The reaction in Israel was immediate. Meretz leader Zehava Galon sharply criticized Netanyahu, accusing him of “supporting global anti-Semitism,” and backed calls by Hungarian Jews for Netanyahu to cancel his visit to Hungary next week. Some of the reactions by the Israeli Right simply doubled down on Netanyahu’s decision. Take right-wing commentator Shimon Riklin, who on Sunday tweeted: “Want to understand part of the anti-Semitism of the 30s in Europe? Look at George Soros who is trying to educate the goyim over and over again, telling them what to think.”

The astounding thing about Netanyahu’s implicit support for Hungary’s anti-Semitism is not that it comes from the most powerful Jewish figure in the world. After all, the far-right in Israel has a sordid history of support for anti-Semitic, ultra-nationalist movements.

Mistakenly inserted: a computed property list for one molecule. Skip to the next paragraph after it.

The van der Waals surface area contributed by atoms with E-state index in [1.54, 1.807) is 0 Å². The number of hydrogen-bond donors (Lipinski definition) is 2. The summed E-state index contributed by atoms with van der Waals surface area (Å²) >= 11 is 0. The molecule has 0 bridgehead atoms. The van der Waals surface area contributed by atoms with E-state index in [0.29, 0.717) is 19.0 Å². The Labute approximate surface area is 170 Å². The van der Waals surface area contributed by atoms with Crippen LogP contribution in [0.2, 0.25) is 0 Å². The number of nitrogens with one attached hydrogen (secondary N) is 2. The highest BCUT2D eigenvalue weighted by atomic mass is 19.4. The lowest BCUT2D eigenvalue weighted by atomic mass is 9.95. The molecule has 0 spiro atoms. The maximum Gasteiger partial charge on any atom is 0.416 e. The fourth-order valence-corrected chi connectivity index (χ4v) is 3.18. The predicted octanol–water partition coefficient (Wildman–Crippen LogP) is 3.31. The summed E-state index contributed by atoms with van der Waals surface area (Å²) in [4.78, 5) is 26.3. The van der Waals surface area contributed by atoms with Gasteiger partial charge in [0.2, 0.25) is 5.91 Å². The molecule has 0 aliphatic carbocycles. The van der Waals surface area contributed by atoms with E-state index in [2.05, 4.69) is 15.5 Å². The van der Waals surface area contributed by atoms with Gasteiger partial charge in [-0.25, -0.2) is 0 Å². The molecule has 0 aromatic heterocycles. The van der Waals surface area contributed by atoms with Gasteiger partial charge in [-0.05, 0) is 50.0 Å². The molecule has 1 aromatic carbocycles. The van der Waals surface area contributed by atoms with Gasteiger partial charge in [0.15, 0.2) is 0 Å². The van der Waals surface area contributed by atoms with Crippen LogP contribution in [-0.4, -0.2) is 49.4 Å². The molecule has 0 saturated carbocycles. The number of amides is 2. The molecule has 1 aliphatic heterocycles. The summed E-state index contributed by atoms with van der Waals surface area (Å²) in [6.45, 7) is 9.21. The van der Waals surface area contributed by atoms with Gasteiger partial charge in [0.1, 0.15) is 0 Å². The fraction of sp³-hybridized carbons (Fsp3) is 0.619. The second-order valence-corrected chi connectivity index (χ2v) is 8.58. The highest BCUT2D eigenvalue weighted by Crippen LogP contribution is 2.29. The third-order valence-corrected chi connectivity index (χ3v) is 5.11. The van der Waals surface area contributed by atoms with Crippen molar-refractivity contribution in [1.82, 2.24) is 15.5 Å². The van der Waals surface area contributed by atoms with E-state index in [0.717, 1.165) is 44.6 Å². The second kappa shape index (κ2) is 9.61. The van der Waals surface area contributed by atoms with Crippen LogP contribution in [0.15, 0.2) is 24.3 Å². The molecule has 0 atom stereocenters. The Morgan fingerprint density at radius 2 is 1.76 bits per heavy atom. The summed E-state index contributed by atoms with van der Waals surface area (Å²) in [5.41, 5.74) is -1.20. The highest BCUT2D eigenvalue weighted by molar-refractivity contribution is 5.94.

What’s remarkable this time around is the extent to which Bibi’s move falls in line with the worldview of people such as White House Chief Strategist Steve Bannon and the American alt-right. Bannon is a bonafide anti-Semite who mostly traffics in quasi-coded contempt for Jews of a certain variety. But despite how he is often portrayed, Bannon is not a racial purist who refuses to surround himself with Jews, nor does he advise Donald Trump to do the same.

His ire is instead saved for a very specific type of Jew — the kind who holds the pursestrings of neoliberal capitalism (what he terms “globalism”) while simultaneously acting as a vessel for “nefarious” ideologies such as liberalism or anti-racism, which challenge the very fundaments of America’s power structure. After all, White nationalism — be it of the...